Cisco: Don't miss the life-changing 'Internet of Everything'

How much "value" is your city missing by postponing its strategy for the Internet of Everything (IoE)?

New research by technology giant Cisco suggests the cumulative economic impact (aka value) promised by smart buildings, intelligent gas monitoring and water management solutions, advanced transportation networks and related solutions could be $1.9 trillion over the next decade.

If you consider the entire public sector, including defense and military applications, the number doubles. Cisco believes the value provided by IoE solutions in terms of costs cuts or new revenue streams created could eclipse $4.6 trillion. What's more, the potential to realize this value quickly — in a matter of weeks or months, not years — is accelerating, according both to Cisco and to several of its IoE customers and partners.

"2014 is going to be an inflection point," said Wim Elfrink, executive vice president of industry solutions and chief globalization officer at Cisco, during a briefing originating from the International CES show in Las Vegas. "You're in it, or you're out."

There's more in Cisco's new report, "Internet of Everything: A $4.6 Trillion Public-Sector Opportunity" (PDF).

Civic leaders have a unique opportunity to set their own agendas, said Manel Sanroma, CIO of Barcelona City Council, which has collaborated closely with Cisco for years on its smart city agenda. Indeed, urban communities can ill afford to wait around for their regional or national leaders to make this a priority, he said: "When cities take the lead, everything changes."

But this will take hard work focused on bridging the priorities of different city departments and agencies. "This takes leadership," Sanroma added. "It's not easy at all. One of the main problems in Barcelona is that the city has been doing pretty well for several decades. Trying to convince servants, who in many cases have been doing well, is pretty hard."

The results released by this Spanish city of 4.5 million people are compelling. Over the past several years, Barcelona has deployed converged Wi-Fi technology across its historic neighborhoods to support advanced parking, waste management, lighting and transportation applications. About 44,000 new jobs and 1,500 startup companies have been created in the process, and here's the value all this is generating:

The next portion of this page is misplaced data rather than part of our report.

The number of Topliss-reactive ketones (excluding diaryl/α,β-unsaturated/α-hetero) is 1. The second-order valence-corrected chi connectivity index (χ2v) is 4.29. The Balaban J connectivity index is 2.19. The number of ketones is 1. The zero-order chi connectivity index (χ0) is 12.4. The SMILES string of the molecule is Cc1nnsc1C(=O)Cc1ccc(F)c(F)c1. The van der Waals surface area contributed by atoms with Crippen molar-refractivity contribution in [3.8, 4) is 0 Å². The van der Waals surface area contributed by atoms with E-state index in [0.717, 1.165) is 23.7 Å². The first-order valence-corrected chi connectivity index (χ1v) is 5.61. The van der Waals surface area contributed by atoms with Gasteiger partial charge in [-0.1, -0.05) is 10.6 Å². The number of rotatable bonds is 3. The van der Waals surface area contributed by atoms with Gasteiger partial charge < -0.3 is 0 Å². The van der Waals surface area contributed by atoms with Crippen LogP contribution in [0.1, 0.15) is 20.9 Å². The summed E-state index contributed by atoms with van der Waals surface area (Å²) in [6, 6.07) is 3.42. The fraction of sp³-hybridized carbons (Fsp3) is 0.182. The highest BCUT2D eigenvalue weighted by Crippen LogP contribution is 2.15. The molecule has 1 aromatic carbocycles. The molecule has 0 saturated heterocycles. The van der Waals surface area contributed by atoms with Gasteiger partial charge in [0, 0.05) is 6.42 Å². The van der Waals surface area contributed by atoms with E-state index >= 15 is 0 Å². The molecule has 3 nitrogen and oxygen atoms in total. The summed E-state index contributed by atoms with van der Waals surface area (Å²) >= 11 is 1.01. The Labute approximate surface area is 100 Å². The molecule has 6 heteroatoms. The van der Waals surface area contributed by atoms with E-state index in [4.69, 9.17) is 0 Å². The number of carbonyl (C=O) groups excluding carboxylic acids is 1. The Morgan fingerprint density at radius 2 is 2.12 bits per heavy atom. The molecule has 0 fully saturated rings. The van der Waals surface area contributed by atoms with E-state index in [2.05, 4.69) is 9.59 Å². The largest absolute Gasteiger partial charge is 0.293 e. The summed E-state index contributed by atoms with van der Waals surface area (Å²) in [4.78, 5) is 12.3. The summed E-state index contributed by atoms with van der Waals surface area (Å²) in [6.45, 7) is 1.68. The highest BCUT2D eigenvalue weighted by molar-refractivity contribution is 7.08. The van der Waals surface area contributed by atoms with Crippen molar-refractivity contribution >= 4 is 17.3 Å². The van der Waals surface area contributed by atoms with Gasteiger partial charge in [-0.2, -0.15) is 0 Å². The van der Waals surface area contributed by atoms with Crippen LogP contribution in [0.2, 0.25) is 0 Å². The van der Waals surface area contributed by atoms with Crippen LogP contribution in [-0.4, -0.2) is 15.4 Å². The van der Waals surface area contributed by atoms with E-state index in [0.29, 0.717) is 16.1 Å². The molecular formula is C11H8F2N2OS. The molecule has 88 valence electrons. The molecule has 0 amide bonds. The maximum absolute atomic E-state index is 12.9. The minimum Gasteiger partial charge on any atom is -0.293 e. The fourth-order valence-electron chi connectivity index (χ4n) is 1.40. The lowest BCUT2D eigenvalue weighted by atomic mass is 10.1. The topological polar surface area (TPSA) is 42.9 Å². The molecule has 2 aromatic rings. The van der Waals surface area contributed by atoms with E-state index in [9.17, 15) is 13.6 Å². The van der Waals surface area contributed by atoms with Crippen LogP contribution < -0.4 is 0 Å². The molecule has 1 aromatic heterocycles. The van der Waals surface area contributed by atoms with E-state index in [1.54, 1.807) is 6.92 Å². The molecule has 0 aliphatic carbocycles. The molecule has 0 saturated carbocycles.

• Smart water: $58 million
  • Smart parking: $53 million
  • Smart lighting: $47 million
  • Smart buses: $28 million

In order to help other cities benefit from its experiences, Barcelona has developed reference designs for the following applications:

  • A pay-per-lighting model under which cities pay for lumens rather than the fixed infrastructure
  • Self-sufficient city blocks for energy that create a more holistic map of energy usage and management
  • Real-time energy monitoring for public buildings
  • Improved rainwater harvesting techniques
  • Smart bus networks
  • Integrated parking system that provide value for both citizens and for the city
  • Neighborhood-scale information networks (this concept is behind Cisco's "Connected Boulevard" project in Nice, France)

What are the killer apps?

Cisco defines IoE to include three types of connections: machine to machine, person to machine and person to person.

The company figures there are 40 critical use cases that cities will find particularly relevant when defining IoE strategies, said Joseph Bradley, managing director, Cisco Consulting Services, Internet of Everything practice. In order to make those plans actionable, the solutions must be relevant, pragmatic (meaning they can be deployed quickly) and material to a city's operating budget, he said.

Cisco estimates the value it believes IoE solutions could create — about 70 percent ($3.2 trillion) of which will be agency-specific. Here are some of the "killer apps":

  • Smart buildings: $100 billion in lower operating expenses
  • Gas monitoring: $69 billion from reduced meter-reading costs and better accuracy
  • Smart parking: $41 billion from alleviating traffic congestion, improving meter compliance and reducing fuel consumption
  • Water management: $39 billion in decreased consumption, maintenance costs

No more paralysis of analysis

The time for projects that take multiple years to have an impact is past, said Zia Yusuf, president and CEO of Streetline Networks, which focuses on smart parking solutions. "We should think in terms of months and weeks," he said during Cisco's IoE briefing this week.

As an example, he cites a smart parking deployment in San Carlos, Calif., where it took one day to install about 500 sensors and three to four more days to get the application up and running. Since that time, the amount of time it takes to find a parking spot has been reduced by 60 percent to 70 percent, while meter compliance has improved by at least the same amount, Yusuf said.

"People who are willing to break down siloes can do this," he said.

Cisco began trumpeting its uber IoE strategy last year (you won't hear its managers use the phrase "smart city" all that much). That's after it pushed reset on its earlier attempts to develop divisions focused on energy-efficiency management solutions for both commercial and residential buildings. Whatever you choose to call it, Cisco's CES publicity blitz signals an intention to ensure that its networking, wireless and video communications technologies are the foundation for all manner of Internet of Things solutions. Its push appeals both to those minding city coffers, and to the need for urban centers to improve how they deliver services to their citizens.

“This is not about technology at all,” said Cisco CEO John Chambers during his CES keynote address. “It’s about how it changes peoples’ lives forever.”

Top image of office building by YanLev via Shutterstock